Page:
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When evaluating a move to cloud-based services for regular business activities, for some systems the benefits will easily outweigh the loss of control. But for others, keeping in-house may be the optimal solution for quite a while yet


As cloud computing trends gain momentum, Gartner has a timely article on considerations when making the move: How long does it take to reboot a cloud? Importantly, it highlights that there are both advantages and disadvantages to switching to cloud-based services.  On the one hand, outage times are out of your control. On the other, you will almost certainly benefit from more fault-tolerance making outages less likely to occur.  But then, when they do, it’s probably serious and unplanned downtime may be a lot longer than normal. But again, on the positive side, the service provider almost certainly has a lot more resources to throw at fixing the problem.

Examples Gartner includes:

  • Google taking 4 days to restore 0.02% of users to a single service
  • Amazon taking 4 days to recover from an outage and unable to recover some data at all.

Recently, Microsoft’s business email service – Exchange Online – experienced performance problems during preparation for an upgrade that unexpectedly delayed email for several hours. Reported by Mary-Jo Fokey:

Microsoft officials warned customers… on Monday, May 10, that an upgrade of Exchange Online was slated to begin on May 12. Microsoft didn’t tell users to expect any downtime as a result of the upgrade… But it seems something went wrong before May 12’s upgrade ever began.

Whilst gaming rather than business related, Sony’s online player network was taken offline for over 3 weeks after hackers broke in and stole user information.

And mobile devices aren’t immune either as they increasingly rely on cloud-based services. 18 months ago, Microsoft had an outage during a data centre upgrade that lost user data, including contacts, calendars and photos for T-Mobile users with Danger Sidekick devices.

Back in the world of business services, it’s not just security breaches and outages that businesses need to consider. There may be changes to the service that affect how you work but the decision to upgrade or not is also out of your control.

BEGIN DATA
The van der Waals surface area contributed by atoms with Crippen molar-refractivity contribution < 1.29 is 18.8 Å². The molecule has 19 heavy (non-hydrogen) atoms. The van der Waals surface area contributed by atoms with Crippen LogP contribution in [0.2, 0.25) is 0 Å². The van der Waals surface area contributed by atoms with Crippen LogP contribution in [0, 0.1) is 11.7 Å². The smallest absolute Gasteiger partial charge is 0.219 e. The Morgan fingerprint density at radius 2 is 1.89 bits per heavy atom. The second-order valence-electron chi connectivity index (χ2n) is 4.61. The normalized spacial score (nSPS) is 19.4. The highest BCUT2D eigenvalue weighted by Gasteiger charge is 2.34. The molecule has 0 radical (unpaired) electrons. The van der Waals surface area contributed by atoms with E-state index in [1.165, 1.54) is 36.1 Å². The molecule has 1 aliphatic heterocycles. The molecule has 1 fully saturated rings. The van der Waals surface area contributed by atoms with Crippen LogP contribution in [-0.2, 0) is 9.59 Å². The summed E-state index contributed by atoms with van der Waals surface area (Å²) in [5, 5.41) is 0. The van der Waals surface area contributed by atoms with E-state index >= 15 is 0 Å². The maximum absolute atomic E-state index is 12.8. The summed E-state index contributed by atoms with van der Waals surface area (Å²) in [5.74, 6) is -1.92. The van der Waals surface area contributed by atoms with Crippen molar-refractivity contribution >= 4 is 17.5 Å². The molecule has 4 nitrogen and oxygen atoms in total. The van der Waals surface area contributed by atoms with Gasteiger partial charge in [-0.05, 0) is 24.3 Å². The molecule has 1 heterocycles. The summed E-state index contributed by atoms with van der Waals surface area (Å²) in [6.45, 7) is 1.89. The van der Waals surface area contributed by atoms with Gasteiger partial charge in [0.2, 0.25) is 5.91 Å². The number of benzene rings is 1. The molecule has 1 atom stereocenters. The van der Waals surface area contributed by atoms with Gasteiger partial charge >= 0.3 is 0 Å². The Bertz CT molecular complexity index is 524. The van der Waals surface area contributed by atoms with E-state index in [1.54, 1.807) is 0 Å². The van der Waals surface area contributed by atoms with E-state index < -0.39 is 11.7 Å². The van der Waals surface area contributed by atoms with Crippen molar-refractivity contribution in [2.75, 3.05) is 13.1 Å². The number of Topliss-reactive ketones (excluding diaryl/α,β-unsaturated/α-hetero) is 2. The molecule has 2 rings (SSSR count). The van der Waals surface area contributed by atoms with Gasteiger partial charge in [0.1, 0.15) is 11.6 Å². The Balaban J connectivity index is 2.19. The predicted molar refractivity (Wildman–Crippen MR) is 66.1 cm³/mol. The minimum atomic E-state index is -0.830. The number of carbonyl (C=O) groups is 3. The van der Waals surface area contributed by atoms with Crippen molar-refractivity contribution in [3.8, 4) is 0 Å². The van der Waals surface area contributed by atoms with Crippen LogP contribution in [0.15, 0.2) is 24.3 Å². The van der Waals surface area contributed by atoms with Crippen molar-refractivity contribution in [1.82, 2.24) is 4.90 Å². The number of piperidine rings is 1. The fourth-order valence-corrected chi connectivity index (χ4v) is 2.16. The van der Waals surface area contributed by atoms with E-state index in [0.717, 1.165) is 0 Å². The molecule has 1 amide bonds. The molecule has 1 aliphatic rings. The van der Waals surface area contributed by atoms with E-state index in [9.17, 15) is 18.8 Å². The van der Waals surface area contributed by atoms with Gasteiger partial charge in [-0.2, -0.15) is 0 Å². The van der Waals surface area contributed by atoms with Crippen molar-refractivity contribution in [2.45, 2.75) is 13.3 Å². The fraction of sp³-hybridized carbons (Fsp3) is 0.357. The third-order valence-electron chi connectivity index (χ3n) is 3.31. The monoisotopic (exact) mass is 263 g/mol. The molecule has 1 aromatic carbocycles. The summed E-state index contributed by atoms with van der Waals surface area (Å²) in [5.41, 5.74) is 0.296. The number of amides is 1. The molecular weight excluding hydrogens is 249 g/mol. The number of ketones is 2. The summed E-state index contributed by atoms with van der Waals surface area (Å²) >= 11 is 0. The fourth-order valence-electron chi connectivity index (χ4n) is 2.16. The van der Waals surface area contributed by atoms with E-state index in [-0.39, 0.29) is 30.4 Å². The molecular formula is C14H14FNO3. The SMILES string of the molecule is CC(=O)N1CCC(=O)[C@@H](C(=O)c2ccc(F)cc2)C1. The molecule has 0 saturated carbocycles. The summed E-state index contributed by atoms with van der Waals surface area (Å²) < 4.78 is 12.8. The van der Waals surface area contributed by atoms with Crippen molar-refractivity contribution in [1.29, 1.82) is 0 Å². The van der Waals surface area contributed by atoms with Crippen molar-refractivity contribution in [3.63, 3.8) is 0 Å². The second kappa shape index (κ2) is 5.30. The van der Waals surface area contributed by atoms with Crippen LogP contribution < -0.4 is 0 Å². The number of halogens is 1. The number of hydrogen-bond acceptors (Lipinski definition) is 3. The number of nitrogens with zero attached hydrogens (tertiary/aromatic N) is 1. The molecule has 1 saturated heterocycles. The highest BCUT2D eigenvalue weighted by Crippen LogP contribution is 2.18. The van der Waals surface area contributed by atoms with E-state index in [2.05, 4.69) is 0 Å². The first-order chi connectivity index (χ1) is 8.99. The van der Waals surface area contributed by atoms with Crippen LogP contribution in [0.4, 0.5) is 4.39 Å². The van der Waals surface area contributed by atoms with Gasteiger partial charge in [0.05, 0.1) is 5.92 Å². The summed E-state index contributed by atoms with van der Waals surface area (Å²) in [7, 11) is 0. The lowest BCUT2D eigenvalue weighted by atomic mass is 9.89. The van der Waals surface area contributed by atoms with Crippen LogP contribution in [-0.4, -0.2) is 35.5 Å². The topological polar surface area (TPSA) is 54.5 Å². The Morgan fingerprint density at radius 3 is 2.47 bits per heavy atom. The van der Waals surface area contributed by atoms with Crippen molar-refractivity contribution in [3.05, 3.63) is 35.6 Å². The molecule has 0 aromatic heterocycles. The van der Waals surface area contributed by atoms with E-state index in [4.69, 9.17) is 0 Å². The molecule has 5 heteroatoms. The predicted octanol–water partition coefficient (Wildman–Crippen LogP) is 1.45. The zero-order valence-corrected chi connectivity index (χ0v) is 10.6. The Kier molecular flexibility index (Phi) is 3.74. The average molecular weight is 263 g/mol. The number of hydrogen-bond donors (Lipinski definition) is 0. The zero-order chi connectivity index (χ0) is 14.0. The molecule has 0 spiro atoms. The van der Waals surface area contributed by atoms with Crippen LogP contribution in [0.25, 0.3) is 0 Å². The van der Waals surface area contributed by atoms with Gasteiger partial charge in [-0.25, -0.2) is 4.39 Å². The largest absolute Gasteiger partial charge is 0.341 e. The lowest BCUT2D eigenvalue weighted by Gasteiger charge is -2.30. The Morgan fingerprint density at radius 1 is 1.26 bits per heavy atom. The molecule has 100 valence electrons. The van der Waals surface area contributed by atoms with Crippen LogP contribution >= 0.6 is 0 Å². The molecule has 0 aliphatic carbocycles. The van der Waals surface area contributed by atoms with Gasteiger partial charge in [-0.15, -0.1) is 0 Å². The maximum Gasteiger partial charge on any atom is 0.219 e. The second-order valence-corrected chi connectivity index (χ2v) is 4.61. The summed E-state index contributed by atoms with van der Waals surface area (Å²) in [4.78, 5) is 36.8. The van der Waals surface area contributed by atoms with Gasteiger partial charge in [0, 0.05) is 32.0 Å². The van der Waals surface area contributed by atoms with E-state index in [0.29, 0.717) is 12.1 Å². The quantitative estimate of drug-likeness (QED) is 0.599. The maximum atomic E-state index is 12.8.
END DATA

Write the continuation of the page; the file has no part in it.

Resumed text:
The email notice at the top of this post is one I’ve just received from Google Apps, notifying us that  we will be automatically transitioned to a new version of Google Apps within the next 2 weeks. We already tried it once, last December, and rolled back because it means losing a useful feature. Now there is no choice and the feature will be lost.

Based on these experiences, here are some practical questions to ask when exploring cloud-based service to replace traditional on-premise tools:

  • What fault-tolerance is provided for our data and services?
  • How is sensitive information protected from hackers?
  • Where will our data be stored? (if you are affected by local legal and privacy issues)
  • What is the average downtime to date, planned and unplanned?
  • How long will it take to recover from backup in the event of a failure?
  • What is covered by the backup?
  • How flexible is the service to tailor to our needs compared to on-premise equivalents?
  • How will the services be upgraded and what notice will we be given to test our systems and prepare for any feature changes?

When you get the answers, compare with your on-premise systems before making a judgement.

To give an example for the last question. Google has been sending out notices for at least 6 months with the option to do it yourself, hence we tried the switch back in December. And were surprised to be able to roll back so easily. It would appear that Microsoft gives 2 days notice… we were also BPOS users until March and there was still no sign of getting an upgrade from the 2007 (BPOS) to the 2010 (Office 365) service.

When evaluating a move to cloud-based services for regular business activities, for some systems the benefits will easily outweigh the loss of control. But for others, keeping in-house may be the optimal solution for quite a while yet. Just like those mainframes that didn’t disappear over night when PCs invaded the workplace.

And a hybrid solution may be preferable for some.

One of the challenges of syncing across automated data centres is that a failure can wipe all instances of your data. We use Dropbox to sync active files and make them easily accessible when on customer sites. However we weekly sync to a server that is disconnected from the Internet in between updates. A problem with Dropbox could permeate to all devices syncing with it. In which case, we still at least have a copy stored on our offline server. We do the same with email, diary and contacts.

References

flickr-stormcloudFeatured image: Storm Front kindly shared on Flickr by L J Mears

 

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